Although often misunderstood, trusts are widely used to plan an estate. with the federal estate tax exemption exceeding $5 million, the primary advantage of a trust for most clients is no longer minimizing estate taxes, but rather the avoidance of probate. however, trusts often provide only limited parameters for how the assets are to be used for the beneficiaries. a trust may for example, provide that the trustee has absolute discretion to distribute the assets for the “health, education, maintenance, and support” of the beneficiaries. Such language does not provide much guidance to the trustee in exercising such broad discretion.
To provide additional guidance, some families are providing additional information
regarding how they would like their assets to be used. These written instructions, often referred to as a “letter of wishes”, which are non-binding, provide important priorities that the parents or grandparents want the trustee to consider when distributing the trust assets. a letter of wishes can help address a variety of situations that the trustee might otherwise be uncertain of what the settlor would prefer. For example, a letter of wishes might address:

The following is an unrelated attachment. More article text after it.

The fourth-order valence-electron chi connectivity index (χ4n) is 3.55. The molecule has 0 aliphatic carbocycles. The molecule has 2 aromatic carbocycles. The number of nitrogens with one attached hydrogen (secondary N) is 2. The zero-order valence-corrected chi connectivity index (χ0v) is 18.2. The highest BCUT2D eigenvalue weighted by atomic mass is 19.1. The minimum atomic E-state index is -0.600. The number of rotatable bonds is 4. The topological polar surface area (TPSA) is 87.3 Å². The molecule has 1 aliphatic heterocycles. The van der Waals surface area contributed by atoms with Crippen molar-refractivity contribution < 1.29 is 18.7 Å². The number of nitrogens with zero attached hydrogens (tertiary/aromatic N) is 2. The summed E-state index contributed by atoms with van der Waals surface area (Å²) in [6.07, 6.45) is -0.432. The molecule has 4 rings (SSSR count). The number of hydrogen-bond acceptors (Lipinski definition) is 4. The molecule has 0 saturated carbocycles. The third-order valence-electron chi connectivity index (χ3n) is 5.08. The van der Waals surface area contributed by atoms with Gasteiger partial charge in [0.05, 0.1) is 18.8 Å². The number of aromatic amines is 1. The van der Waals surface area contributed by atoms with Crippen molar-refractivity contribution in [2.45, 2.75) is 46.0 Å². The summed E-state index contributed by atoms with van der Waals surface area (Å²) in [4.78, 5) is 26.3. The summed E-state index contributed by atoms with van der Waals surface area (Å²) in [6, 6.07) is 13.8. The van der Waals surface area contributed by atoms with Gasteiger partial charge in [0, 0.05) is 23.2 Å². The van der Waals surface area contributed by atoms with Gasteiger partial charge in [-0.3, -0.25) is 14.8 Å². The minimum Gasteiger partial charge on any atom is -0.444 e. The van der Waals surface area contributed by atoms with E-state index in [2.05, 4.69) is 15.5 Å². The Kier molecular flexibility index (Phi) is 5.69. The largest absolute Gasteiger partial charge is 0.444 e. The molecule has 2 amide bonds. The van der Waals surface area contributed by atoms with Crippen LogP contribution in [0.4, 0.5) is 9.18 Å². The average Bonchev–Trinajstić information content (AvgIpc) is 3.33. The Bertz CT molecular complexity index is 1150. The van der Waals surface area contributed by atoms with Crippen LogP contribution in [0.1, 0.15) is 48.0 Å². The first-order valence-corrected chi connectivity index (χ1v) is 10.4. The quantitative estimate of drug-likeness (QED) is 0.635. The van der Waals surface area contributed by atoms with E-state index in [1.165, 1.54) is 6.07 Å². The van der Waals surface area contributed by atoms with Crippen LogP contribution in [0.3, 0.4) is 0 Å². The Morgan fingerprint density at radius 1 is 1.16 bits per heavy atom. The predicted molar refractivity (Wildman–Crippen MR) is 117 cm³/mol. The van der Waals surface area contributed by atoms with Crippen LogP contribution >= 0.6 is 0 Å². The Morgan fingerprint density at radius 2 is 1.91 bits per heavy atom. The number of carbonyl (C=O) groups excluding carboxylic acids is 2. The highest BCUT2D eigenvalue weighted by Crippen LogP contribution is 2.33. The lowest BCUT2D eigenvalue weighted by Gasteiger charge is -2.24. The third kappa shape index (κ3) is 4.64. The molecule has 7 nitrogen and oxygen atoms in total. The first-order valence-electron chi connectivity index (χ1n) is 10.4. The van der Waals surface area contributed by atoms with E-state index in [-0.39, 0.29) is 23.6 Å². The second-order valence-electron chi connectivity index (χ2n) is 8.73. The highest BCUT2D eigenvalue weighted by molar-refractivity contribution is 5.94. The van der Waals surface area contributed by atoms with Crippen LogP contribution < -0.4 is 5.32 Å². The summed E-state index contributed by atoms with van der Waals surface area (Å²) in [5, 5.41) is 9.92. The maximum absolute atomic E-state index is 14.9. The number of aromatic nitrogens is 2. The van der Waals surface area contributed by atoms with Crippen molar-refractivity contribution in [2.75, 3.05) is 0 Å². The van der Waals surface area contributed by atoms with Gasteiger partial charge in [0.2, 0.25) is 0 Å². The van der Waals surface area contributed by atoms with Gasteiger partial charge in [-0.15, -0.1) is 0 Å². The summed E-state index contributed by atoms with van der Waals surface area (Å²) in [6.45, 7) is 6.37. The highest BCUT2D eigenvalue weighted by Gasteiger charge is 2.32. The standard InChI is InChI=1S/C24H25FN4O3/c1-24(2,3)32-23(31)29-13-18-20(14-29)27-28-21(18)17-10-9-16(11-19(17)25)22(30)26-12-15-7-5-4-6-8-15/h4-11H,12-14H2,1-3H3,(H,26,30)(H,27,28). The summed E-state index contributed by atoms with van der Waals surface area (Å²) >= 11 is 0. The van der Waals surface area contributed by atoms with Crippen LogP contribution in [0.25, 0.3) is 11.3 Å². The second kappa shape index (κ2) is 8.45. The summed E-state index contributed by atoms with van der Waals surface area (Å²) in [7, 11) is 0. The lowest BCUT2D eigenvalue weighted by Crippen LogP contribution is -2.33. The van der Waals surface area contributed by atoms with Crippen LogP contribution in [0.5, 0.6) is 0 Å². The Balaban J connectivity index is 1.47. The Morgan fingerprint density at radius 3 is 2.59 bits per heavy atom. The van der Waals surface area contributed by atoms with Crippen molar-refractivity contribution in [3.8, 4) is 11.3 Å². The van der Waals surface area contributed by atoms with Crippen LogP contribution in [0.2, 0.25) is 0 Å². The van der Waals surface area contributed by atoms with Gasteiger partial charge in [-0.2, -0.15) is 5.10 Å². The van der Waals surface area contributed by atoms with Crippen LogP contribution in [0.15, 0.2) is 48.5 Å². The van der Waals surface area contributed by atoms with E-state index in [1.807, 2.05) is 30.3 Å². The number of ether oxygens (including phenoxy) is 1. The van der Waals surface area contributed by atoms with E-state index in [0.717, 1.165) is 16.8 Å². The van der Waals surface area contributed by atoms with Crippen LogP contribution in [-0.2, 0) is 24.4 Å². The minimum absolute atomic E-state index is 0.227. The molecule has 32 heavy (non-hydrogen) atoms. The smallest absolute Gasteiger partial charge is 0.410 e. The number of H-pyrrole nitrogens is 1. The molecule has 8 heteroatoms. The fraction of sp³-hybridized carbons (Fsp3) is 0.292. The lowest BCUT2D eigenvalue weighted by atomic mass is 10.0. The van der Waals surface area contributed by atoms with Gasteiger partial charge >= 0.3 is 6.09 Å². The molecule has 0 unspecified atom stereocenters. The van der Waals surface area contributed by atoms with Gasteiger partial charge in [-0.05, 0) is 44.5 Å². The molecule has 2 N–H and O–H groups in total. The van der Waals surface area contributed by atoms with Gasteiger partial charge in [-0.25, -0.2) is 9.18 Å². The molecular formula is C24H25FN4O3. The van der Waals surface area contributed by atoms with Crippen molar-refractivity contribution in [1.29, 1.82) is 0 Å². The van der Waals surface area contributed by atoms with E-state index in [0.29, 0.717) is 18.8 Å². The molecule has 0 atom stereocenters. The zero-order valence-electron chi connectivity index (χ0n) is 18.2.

1. The settlor’s preference that a family cottage be maintained so future generations can enjoy it.
2. The settlor’s strong belief in the value of a rigorous college education with no tolerance for mediocre grades.
3. The settlor’s special concern for a grandchild whose parents divorced.
4. The settlor’s preference that those who live beyond their means should not be rewarded.
5. The settlor’s desire that his son who has struggled with substance abuse have as little funds as possible under his control.
These a just a few examples of guidance that a letter of wishes can address. To provide a trustee with the best chance to administer a trust as the settlor would prefer, a letter of wishes is strongly encouraged. To create your own letter of wishes, be sure to consult with an experienced elder law attorney.